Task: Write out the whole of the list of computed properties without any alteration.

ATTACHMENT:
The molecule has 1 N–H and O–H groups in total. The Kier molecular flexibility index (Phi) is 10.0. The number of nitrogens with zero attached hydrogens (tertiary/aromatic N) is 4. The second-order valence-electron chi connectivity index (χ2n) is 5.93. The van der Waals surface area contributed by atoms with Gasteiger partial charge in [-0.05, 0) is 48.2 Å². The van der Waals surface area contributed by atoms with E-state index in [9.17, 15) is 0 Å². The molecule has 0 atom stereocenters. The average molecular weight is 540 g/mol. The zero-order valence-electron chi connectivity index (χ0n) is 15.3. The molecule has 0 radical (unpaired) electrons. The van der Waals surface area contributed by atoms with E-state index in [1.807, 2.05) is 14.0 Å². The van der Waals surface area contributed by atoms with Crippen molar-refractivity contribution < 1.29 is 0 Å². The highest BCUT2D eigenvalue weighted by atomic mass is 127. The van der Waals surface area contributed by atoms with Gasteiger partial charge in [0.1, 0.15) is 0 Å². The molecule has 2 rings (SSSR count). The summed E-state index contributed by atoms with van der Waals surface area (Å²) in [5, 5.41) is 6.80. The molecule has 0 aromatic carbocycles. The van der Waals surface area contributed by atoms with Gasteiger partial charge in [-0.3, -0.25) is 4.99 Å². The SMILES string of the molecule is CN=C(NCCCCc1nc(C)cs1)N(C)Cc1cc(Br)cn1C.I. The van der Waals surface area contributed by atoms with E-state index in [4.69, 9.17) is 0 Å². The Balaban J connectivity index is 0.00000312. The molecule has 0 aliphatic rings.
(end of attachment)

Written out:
The molecule has 1 N–H and O–H groups in total. The Kier molecular flexibility index (Phi) is 10.0. The number of nitrogens with zero attached hydrogens (tertiary/aromatic N) is 4. The second-order valence-electron chi connectivity index (χ2n) is 5.93. The van der Waals surface area contributed by atoms with Gasteiger partial charge in [-0.05, 0) is 48.2 Å². The van der Waals surface area contributed by atoms with E-state index in [9.17, 15) is 0 Å². The molecule has 0 atom stereocenters. The average molecular weight is 540 g/mol. The zero-order valence-electron chi connectivity index (χ0n) is 15.3. The molecule has 0 radical (unpaired) electrons. The van der Waals surface area contributed by atoms with E-state index in [1.807, 2.05) is 14.0 Å². The van der Waals surface area contributed by atoms with Crippen molar-refractivity contribution < 1.29 is 0 Å². The highest BCUT2D eigenvalue weighted by atomic mass is 127. The van der Waals surface area contributed by atoms with Gasteiger partial charge in [0.1, 0.15) is 0 Å². The molecule has 2 rings (SSSR count). The summed E-state index contributed by atoms with van der Waals surface area (Å²) in [5, 5.41) is 6.80. The molecule has 0 aromatic carbocycles. The van der Waals surface area contributed by atoms with Gasteiger partial charge in [-0.3, -0.25) is 4.99 Å². The SMILES string of the molecule is CN=C(NCCCCc1nc(C)cs1)N(C)Cc1cc(Br)cn1C.I. The van der Waals surface area contributed by atoms with E-state index in [4.69, 9.17) is 0 Å². The Balaban J connectivity index is 0.00000312. The molecule has 0 aliphatic rings.